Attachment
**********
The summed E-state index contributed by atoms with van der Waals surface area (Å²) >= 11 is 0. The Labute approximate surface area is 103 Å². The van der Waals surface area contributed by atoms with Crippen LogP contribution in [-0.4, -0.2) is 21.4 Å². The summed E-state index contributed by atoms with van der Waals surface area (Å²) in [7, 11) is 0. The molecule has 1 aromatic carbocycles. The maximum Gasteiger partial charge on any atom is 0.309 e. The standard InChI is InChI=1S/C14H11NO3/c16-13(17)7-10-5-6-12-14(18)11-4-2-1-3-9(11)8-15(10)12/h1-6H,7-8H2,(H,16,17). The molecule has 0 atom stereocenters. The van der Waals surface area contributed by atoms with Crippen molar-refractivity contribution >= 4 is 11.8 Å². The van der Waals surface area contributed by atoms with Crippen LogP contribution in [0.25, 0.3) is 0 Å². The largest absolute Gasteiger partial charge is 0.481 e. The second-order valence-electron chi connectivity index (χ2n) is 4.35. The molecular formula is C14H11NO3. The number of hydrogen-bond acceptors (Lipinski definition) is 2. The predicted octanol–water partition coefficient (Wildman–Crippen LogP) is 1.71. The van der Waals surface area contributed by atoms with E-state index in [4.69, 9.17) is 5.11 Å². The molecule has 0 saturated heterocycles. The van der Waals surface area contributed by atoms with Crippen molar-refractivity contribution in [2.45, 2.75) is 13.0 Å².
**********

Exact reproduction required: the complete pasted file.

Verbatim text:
The summed E-state index contributed by atoms with van der Waals surface area (Å²) >= 11 is 0. The Labute approximate surface area is 103 Å². The van der Waals surface area contributed by atoms with Crippen LogP contribution in [-0.4, -0.2) is 21.4 Å². The summed E-state index contributed by atoms with van der Waals surface area (Å²) in [7, 11) is 0. The molecule has 1 aromatic carbocycles. The maximum Gasteiger partial charge on any atom is 0.309 e. The standard InChI is InChI=1S/C14H11NO3/c16-13(17)7-10-5-6-12-14(18)11-4-2-1-3-9(11)8-15(10)12/h1-6H,7-8H2,(H,16,17). The molecule has 0 atom stereocenters. The van der Waals surface area contributed by atoms with Crippen molar-refractivity contribution >= 4 is 11.8 Å². The van der Waals surface area contributed by atoms with Crippen LogP contribution in [0.25, 0.3) is 0 Å². The largest absolute Gasteiger partial charge is 0.481 e. The second-order valence-electron chi connectivity index (χ2n) is 4.35. The molecular formula is C14H11NO3. The number of hydrogen-bond acceptors (Lipinski definition) is 2. The predicted octanol–water partition coefficient (Wildman–Crippen LogP) is 1.71. The van der Waals surface area contributed by atoms with E-state index in [4.69, 9.17) is 5.11 Å². The molecule has 0 saturated heterocycles. The van der Waals surface area contributed by atoms with Crippen molar-refractivity contribution in [2.45, 2.75) is 13.0 Å².